Gas – The Big Bad Bugaboo of Benthic Barriers
In the lingo of lake management professionals — LakeMat Pro is known as a “benthic barrier.” “Benthic” simply means lake bottom.
Where does all that gas come from?
You kill off some of your lake weeds and quickly, bacteria start digesting them. In the process these bacteria start creating gases during their digestive process — lots and lots of gases.
There are two types of bacteria digesting your lake weeds. Aerobic bacteria, which use “oxygen” and — Anaerobic bacteria, which don’t use oxygen. The whole process is called, “biotic decomposition.”
Aerobic bacteria work in water, where there’s oxygen. They efficiently digest organic material. Anaerobic bacteria work down in the muck with little or no oxygen. They’re very slow at digesting organic material.
As aerobic bacteria digest, they create methane gas, (yes, just like we sometimes do). Methane has no scent. It’s “natural gas,” the same gas that fuels our furnaces and ovens.
As anaerobic bacteria digest, they create hydrogen sulfide — it smells like rotting eggs. This gas is lethal. You’ve probably read about people succumbing to hydrogen sulfide gas.
If you’ve waded in a mucky area and noticed a rotten egg-like smell, your footsteps have released hydrogen sulfide from down in the muck. Don’t do this a lot — it can be dangerous.
Gases — why tarps and plastic sheets don’t work
But most of the gas released isn’t methane or hydrogen sulfide — it’s nitrogen, the most common gas in our atmosphere. Nitrogen is released as plant cells break down — which also creates ammonia and carbon dioxide. Gases are released continually until decomposition is complete.
When your dead lake weeds decompose they release — oxygen, nitrogen, methane, hydrogen sulfide, ammonia and carbon dioxide — all of which, can get trapped under lake weed control mats.
Knowing this, you can understand why tarps, tarp-like materials and plastic sheeting doesn’t work well for lake weed control mats — they can’t let the gases out. They fill with gas, bubble up, float, get caught in boat props and cause problems.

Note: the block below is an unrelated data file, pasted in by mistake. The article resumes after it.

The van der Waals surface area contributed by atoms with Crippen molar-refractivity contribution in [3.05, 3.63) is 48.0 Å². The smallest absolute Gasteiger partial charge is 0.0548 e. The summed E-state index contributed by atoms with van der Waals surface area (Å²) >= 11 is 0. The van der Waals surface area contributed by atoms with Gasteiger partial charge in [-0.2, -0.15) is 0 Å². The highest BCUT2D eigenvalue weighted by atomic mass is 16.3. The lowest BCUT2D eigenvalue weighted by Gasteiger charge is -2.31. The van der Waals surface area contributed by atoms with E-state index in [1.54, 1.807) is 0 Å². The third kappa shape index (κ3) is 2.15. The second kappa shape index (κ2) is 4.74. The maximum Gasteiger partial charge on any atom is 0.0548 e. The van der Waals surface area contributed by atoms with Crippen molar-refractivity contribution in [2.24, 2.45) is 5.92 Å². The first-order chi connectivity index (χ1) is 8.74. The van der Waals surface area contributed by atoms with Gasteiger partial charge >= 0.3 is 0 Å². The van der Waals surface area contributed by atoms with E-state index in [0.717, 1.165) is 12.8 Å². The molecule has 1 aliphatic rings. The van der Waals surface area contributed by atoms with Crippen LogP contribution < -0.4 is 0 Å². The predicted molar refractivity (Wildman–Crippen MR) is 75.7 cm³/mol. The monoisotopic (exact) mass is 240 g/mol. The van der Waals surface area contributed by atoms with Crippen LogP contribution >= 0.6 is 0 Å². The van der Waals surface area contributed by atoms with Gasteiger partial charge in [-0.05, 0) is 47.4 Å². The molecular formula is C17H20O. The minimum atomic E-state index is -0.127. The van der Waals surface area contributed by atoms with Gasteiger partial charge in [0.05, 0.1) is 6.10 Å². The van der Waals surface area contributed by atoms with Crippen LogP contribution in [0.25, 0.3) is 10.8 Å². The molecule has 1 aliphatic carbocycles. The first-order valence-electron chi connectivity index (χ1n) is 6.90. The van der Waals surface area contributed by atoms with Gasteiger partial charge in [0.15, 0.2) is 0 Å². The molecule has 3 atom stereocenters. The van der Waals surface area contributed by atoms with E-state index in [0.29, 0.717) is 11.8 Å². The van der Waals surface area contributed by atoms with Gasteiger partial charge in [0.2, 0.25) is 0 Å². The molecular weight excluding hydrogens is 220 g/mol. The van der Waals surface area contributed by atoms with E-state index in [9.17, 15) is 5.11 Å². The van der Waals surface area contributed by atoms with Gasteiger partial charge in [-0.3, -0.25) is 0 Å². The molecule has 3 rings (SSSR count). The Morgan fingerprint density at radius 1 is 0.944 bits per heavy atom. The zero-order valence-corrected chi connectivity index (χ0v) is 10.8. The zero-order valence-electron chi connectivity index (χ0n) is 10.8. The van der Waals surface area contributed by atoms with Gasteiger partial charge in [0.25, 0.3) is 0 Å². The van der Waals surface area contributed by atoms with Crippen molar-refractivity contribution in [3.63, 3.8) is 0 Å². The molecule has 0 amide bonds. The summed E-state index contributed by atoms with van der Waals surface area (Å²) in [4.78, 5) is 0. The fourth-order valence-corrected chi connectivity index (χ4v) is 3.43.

LakeMat Pro’s patented fabric is gas permeable — lets gases pass directly through it — we add gas-release ports — we use rigid steel frames, augmented with stakes to anchor it on the lake bottom, but…
We designed the best benthic barrier ever made
We designed the best engineered lake weed control mats ever made — yet even LakeMat Pro still gets some gas bubbles.
How can this be? Gas behaves differently under “low pressure.” A party balloon loses helium quickly when it’s full, but much slower as the pressure drops. Without pressure, gas under a LakeMat Pro collects and dissipates slowly — like a party balloon.
If your LakeMat Pro is in deeper water, you probably won’t even notice this. But in shallow water, you might. Many people don’t care about it. I care — because I invented LakeMat Pro.
I’ve work on this and figured out how to eliminate gas bubbles entirely. We’re working on a way to effectively incorporate it into the design.
If you get a gas bubble — five things you can do
Meanwhile, If your LakeMat Pro gets a temporary gas bubble, there are six things you can do.
- Add temporary weight (like flat patio stones) where the bubble forms.
- Walk on it to “burp” the bubble out (it’s kind of fun).
- Use the plastic stakes (we provided) to pin the mat fabric down.
- Ignore bubbles — they don’t hurt anything and go away eventually.
- If it’s a very mucky area — consider using a MuckMat Pro
- Poke a small hole in the fabric where the bubble is, (it won’t unravel).
I had a test LakeMat that bubbled in one spot for two seasons. When it showed up the second year, I poked a hole in it — the bubble never returned, (turns out, it was over a spring).
Some areas produce a lot of gas — and some don’t. As a general rule, the softer the bottom, the more gas it produces — a result of organic material being digested by anaerobic bacteria deep in the muck.
Biotic decomposition is a complex process — and I know this was a very simple explanation. But I want you to have a basic idea about gas — the big, bad, bugaboo of benthic barriers.